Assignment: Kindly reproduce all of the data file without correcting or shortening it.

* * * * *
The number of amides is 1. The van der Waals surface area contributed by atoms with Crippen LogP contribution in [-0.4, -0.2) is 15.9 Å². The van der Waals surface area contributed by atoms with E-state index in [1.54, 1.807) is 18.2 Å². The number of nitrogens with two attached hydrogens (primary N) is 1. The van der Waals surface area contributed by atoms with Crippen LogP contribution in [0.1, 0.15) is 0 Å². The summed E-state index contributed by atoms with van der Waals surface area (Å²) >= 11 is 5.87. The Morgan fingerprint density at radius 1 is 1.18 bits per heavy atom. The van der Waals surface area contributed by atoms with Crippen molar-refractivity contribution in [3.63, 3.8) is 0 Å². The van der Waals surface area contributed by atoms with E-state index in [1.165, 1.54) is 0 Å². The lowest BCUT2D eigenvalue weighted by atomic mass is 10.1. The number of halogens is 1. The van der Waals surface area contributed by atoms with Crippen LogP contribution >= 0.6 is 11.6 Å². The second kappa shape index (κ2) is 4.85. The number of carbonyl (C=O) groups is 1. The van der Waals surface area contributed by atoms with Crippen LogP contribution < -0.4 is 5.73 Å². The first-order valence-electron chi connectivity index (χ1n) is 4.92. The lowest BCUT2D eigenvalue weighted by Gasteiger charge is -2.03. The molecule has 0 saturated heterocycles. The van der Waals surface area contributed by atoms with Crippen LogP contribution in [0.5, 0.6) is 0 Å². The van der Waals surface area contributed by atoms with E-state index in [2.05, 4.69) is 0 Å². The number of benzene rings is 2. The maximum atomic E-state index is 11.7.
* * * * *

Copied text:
The number of amides is 1. The van der Waals surface area contributed by atoms with Crippen LogP contribution in [-0.4, -0.2) is 15.9 Å². The van der Waals surface area contributed by atoms with E-state index in [1.54, 1.807) is 18.2 Å². The number of nitrogens with two attached hydrogens (primary N) is 1. The van der Waals surface area contributed by atoms with Crippen LogP contribution in [0.1, 0.15) is 0 Å². The summed E-state index contributed by atoms with van der Waals surface area (Å²) >= 11 is 5.87. The Morgan fingerprint density at radius 1 is 1.18 bits per heavy atom. The van der Waals surface area contributed by atoms with Crippen molar-refractivity contribution in [3.63, 3.8) is 0 Å². The van der Waals surface area contributed by atoms with E-state index in [1.165, 1.54) is 0 Å². The lowest BCUT2D eigenvalue weighted by atomic mass is 10.1. The number of halogens is 1. The van der Waals surface area contributed by atoms with Crippen LogP contribution >= 0.6 is 11.6 Å². The second kappa shape index (κ2) is 4.85. The number of carbonyl (C=O) groups is 1. The van der Waals surface area contributed by atoms with Crippen LogP contribution < -0.4 is 5.73 Å². The first-order valence-electron chi connectivity index (χ1n) is 4.92. The lowest BCUT2D eigenvalue weighted by Gasteiger charge is -2.03. The molecule has 0 saturated heterocycles. The van der Waals surface area contributed by atoms with Crippen LogP contribution in [0.5, 0.6) is 0 Å². The van der Waals surface area contributed by atoms with E-state index in [2.05, 4.69) is 0 Å². The number of benzene rings is 2. The maximum atomic E-state index is 11.7.